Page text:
The remaining works on the program all involved theatrical elements. Even the one piece that was entirely prerecorded, “Ognaggio all’anzzonio” (translation not necessary), in a 2011 revision of the original version made in 2003, involved a mimed appearance by Jenks as a somewhat bemused observer of the sounds coming from the loudspeakers and the images projected on the walls (the latter showing small pieces by artist and artisan Anthony Gnazzo). This was sharply contrasted by a last-minute addition to the program. The intermission was followed by “Hearing Test,” which Jenks called a “scripsit” and was scored for “master and two slaves.” As the title suggested, this was a comment on authoritarianism, delivered with a wry humor and accepted as such by the audience (taking the parts of the “slaves” to Jenks’ “master”).

Each of the vocalists had one solo. Libby performed four of the songs from Time Suite, based on texts by Jim Harrison. Harrison’s poems are heavily influenced by Zen Buddhism, and three of the four selections were inspired by poems by the fifteenth-century Zen monk Ikkyu. All four texts show a meticulous attention to the choice of every word. It was evident that Jenks intended the vocal line to give a clear account of each of those words, and Libby used just the right amount of body language to enhance the clarity of her diction.

While Libby’s performance was accompanied by Scarfe on piano, Foote’s was accompanied by Jenks on computer. “Oh It’s You” was the newest piece on the program, receiving its world premiere. In his notes Jenks described it as “a poem that evolves into song,” requiring Foote to realize a transition from speaking to singing. Much of the spoken portion was structured around banalities, the voice of a woman so afraid of silence that she must fill it with utterances, most of which are basically repeated formulas. The transition into song thus has a shattering impact, conveying the effect of a suppressed inner self that breaks through the mindless babble and finally expresses itself. Foote has an impressive command over both her acting and her vocal skills; and “Oh It’s You” provided her with an excellent opportunity to display both to advantage.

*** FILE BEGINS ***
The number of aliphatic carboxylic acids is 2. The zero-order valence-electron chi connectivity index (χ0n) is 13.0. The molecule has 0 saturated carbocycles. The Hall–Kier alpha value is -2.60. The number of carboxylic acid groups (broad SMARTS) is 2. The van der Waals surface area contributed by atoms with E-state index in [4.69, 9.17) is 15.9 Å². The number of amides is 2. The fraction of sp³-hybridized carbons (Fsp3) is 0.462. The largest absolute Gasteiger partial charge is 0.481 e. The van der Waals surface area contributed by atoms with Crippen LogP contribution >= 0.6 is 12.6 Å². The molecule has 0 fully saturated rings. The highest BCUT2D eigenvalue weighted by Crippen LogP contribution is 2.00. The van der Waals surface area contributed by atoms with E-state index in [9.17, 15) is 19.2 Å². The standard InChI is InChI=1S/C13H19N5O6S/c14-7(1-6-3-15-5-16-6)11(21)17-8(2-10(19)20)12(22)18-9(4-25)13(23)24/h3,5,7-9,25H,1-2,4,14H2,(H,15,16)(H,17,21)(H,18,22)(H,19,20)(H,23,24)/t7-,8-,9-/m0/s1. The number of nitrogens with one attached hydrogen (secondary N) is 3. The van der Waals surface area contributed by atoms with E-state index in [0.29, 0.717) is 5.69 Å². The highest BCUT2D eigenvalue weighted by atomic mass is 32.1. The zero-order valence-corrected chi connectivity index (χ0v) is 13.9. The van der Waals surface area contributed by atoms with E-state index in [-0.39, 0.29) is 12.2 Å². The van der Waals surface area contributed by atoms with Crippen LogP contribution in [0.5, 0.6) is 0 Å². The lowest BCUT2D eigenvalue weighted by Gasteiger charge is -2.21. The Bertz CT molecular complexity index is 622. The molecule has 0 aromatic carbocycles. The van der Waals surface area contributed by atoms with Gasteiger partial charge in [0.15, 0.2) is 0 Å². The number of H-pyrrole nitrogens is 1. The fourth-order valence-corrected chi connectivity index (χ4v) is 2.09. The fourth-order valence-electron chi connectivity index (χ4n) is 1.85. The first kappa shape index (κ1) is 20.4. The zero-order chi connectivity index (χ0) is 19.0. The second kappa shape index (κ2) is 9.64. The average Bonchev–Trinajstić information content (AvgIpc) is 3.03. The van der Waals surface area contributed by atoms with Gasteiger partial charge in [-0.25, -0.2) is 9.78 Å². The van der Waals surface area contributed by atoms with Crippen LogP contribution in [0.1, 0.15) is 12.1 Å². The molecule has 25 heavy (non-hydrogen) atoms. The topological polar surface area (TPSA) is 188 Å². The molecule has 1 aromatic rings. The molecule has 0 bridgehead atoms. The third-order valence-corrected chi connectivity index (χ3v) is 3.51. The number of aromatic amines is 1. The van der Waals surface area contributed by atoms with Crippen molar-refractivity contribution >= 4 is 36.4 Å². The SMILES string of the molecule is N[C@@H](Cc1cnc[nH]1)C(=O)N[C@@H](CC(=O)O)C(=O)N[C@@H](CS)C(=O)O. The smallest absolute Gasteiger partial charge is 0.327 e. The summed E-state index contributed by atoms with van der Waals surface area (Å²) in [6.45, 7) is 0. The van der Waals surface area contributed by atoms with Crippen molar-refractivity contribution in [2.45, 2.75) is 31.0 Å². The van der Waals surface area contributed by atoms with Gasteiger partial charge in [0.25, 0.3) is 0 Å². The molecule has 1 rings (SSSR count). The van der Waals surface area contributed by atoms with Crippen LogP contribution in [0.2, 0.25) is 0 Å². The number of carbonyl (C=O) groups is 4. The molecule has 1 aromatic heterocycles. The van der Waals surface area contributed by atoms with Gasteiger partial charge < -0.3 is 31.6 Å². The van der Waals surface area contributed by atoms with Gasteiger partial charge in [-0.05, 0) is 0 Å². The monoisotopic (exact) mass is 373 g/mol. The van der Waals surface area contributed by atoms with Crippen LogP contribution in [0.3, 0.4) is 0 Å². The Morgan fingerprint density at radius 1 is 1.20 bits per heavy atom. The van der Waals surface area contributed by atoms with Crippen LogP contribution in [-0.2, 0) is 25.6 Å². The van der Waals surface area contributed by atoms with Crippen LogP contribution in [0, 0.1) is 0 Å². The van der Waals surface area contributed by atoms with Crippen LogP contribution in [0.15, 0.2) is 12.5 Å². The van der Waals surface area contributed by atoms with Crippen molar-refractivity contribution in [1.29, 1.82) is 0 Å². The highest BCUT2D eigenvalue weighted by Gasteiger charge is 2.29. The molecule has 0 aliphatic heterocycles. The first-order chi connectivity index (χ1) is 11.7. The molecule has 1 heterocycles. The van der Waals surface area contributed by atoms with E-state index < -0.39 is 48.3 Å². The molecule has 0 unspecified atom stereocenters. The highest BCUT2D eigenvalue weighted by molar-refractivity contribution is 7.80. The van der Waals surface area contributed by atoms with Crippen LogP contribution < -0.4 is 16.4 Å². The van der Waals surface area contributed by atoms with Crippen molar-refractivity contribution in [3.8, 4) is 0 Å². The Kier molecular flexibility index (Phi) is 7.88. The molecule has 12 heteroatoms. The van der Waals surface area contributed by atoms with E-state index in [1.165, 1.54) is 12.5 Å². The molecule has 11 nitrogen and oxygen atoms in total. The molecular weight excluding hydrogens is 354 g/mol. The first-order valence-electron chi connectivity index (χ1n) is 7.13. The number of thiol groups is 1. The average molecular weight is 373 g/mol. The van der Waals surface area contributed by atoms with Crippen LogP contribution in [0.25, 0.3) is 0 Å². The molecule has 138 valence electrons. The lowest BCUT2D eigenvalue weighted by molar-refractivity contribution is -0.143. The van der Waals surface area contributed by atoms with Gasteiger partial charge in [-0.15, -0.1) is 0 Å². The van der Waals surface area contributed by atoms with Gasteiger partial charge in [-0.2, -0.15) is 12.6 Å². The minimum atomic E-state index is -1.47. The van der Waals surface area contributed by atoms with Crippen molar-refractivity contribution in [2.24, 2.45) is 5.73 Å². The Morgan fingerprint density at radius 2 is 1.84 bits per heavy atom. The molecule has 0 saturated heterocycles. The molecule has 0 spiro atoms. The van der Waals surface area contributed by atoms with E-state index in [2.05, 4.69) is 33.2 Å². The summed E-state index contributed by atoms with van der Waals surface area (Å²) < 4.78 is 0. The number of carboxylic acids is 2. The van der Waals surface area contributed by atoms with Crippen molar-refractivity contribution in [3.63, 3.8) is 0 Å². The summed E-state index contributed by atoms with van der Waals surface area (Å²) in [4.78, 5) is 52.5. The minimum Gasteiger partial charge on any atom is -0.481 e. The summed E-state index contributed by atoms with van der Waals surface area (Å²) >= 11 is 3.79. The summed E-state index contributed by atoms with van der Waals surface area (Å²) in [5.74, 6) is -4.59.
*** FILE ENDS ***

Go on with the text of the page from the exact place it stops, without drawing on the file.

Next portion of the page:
Both vocalists also performed “Letter from Linda” with Endo on piano. The text was apparently an actual letter found by the poet Frank Polite in Youngstown, Ohio. Polite appropriated the entire text and published it as a poem. There are strong connotations of “trailer trash” in both the content and the rhetoric. Jenks’ interpretation involved an alternation between Foote’s spoken delivery of the poem with Libby’s melismatic interpolations of some of the phrases. The alternation between speech and song was somewhat reminiscent of Harry Partch’s “Barstow,” but without any alternative tuning systems. All three performers were suitably attired (“Daisy Mae Nouveau”) for the delivery of the text.